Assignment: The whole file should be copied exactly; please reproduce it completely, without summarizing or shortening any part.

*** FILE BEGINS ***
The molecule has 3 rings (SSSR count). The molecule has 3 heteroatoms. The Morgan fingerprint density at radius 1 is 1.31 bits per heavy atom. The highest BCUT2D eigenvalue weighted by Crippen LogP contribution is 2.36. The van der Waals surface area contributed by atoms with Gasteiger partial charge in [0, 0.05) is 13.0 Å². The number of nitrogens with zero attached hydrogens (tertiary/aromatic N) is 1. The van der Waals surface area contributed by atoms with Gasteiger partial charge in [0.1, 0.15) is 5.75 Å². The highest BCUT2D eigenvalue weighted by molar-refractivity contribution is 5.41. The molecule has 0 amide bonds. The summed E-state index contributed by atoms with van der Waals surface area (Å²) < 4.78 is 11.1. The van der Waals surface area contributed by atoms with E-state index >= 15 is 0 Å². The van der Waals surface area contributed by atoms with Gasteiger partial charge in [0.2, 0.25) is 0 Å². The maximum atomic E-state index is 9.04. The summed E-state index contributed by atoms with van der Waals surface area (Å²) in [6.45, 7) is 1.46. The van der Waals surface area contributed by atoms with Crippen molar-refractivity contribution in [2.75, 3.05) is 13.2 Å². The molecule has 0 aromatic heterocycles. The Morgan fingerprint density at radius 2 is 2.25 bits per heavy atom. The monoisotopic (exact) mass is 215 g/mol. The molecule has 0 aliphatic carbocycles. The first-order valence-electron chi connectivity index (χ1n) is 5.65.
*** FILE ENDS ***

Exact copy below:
The molecule has 3 rings (SSSR count). The molecule has 3 heteroatoms. The Morgan fingerprint density at radius 1 is 1.31 bits per heavy atom. The highest BCUT2D eigenvalue weighted by Crippen LogP contribution is 2.36. The van der Waals surface area contributed by atoms with Gasteiger partial charge in [0, 0.05) is 13.0 Å². The number of nitrogens with zero attached hydrogens (tertiary/aromatic N) is 1. The van der Waals surface area contributed by atoms with Gasteiger partial charge in [0.1, 0.15) is 5.75 Å². The highest BCUT2D eigenvalue weighted by molar-refractivity contribution is 5.41. The molecule has 0 amide bonds. The summed E-state index contributed by atoms with van der Waals surface area (Å²) < 4.78 is 11.1. The van der Waals surface area contributed by atoms with E-state index >= 15 is 0 Å². The van der Waals surface area contributed by atoms with Gasteiger partial charge in [0.2, 0.25) is 0 Å². The maximum atomic E-state index is 9.04. The summed E-state index contributed by atoms with van der Waals surface area (Å²) in [6.45, 7) is 1.46. The van der Waals surface area contributed by atoms with Crippen molar-refractivity contribution in [2.75, 3.05) is 13.2 Å². The molecule has 0 aromatic heterocycles. The Morgan fingerprint density at radius 2 is 2.25 bits per heavy atom. The monoisotopic (exact) mass is 215 g/mol. The molecule has 0 aliphatic carbocycles. The first-order valence-electron chi connectivity index (χ1n) is 5.65.